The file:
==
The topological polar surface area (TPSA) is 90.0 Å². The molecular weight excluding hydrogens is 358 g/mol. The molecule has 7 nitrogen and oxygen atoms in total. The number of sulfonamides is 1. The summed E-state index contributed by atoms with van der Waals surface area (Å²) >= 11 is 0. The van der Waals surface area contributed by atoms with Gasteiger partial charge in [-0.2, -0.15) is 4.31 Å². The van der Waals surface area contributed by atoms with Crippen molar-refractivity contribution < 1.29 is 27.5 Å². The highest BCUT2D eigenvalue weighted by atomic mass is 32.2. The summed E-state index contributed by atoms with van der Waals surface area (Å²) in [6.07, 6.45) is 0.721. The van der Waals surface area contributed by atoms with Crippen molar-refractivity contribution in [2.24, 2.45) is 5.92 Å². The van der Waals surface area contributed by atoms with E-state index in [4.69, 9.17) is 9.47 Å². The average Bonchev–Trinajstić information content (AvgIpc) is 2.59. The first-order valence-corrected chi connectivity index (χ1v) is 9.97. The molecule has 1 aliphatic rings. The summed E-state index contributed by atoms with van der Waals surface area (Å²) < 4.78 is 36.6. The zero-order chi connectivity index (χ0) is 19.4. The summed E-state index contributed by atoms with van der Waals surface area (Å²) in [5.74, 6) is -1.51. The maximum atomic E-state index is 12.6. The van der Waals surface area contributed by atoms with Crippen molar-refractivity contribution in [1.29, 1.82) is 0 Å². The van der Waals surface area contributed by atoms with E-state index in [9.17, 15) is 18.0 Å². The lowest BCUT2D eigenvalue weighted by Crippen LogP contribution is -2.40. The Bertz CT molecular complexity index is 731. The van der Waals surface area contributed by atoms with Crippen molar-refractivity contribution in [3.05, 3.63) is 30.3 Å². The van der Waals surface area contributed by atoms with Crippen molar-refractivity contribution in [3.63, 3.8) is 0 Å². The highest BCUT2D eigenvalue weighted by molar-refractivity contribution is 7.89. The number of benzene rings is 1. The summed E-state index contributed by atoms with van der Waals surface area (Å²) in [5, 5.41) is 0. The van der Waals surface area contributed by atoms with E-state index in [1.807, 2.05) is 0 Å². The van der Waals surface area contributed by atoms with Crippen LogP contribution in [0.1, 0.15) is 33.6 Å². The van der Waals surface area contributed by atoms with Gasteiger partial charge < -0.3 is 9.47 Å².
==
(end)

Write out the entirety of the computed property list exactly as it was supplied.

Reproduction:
The topological polar surface area (TPSA) is 90.0 Å². The molecular weight excluding hydrogens is 358 g/mol. The molecule has 7 nitrogen and oxygen atoms in total. The number of sulfonamides is 1. The summed E-state index contributed by atoms with van der Waals surface area (Å²) >= 11 is 0. The van der Waals surface area contributed by atoms with Gasteiger partial charge in [-0.2, -0.15) is 4.31 Å². The van der Waals surface area contributed by atoms with Crippen molar-refractivity contribution < 1.29 is 27.5 Å². The highest BCUT2D eigenvalue weighted by atomic mass is 32.2. The summed E-state index contributed by atoms with van der Waals surface area (Å²) in [6.07, 6.45) is 0.721. The van der Waals surface area contributed by atoms with Crippen molar-refractivity contribution in [2.24, 2.45) is 5.92 Å². The van der Waals surface area contributed by atoms with E-state index in [4.69, 9.17) is 9.47 Å². The average Bonchev–Trinajstić information content (AvgIpc) is 2.59. The first-order valence-corrected chi connectivity index (χ1v) is 9.97. The molecule has 1 aliphatic rings. The summed E-state index contributed by atoms with van der Waals surface area (Å²) < 4.78 is 36.6. The zero-order chi connectivity index (χ0) is 19.4. The summed E-state index contributed by atoms with van der Waals surface area (Å²) in [5.74, 6) is -1.51. The maximum atomic E-state index is 12.6. The van der Waals surface area contributed by atoms with Crippen molar-refractivity contribution in [1.29, 1.82) is 0 Å². The van der Waals surface area contributed by atoms with E-state index in [9.17, 15) is 18.0 Å². The lowest BCUT2D eigenvalue weighted by Crippen LogP contribution is -2.40. The Bertz CT molecular complexity index is 731. The van der Waals surface area contributed by atoms with Crippen molar-refractivity contribution in [3.05, 3.63) is 30.3 Å². The van der Waals surface area contributed by atoms with Crippen molar-refractivity contribution in [3.63, 3.8) is 0 Å². The highest BCUT2D eigenvalue weighted by molar-refractivity contribution is 7.89. The number of benzene rings is 1. The summed E-state index contributed by atoms with van der Waals surface area (Å²) in [5, 5.41) is 0. The van der Waals surface area contributed by atoms with E-state index in [1.807, 2.05) is 0 Å². The van der Waals surface area contributed by atoms with Crippen LogP contribution in [0.1, 0.15) is 33.6 Å². The van der Waals surface area contributed by atoms with Gasteiger partial charge < -0.3 is 9.47 Å².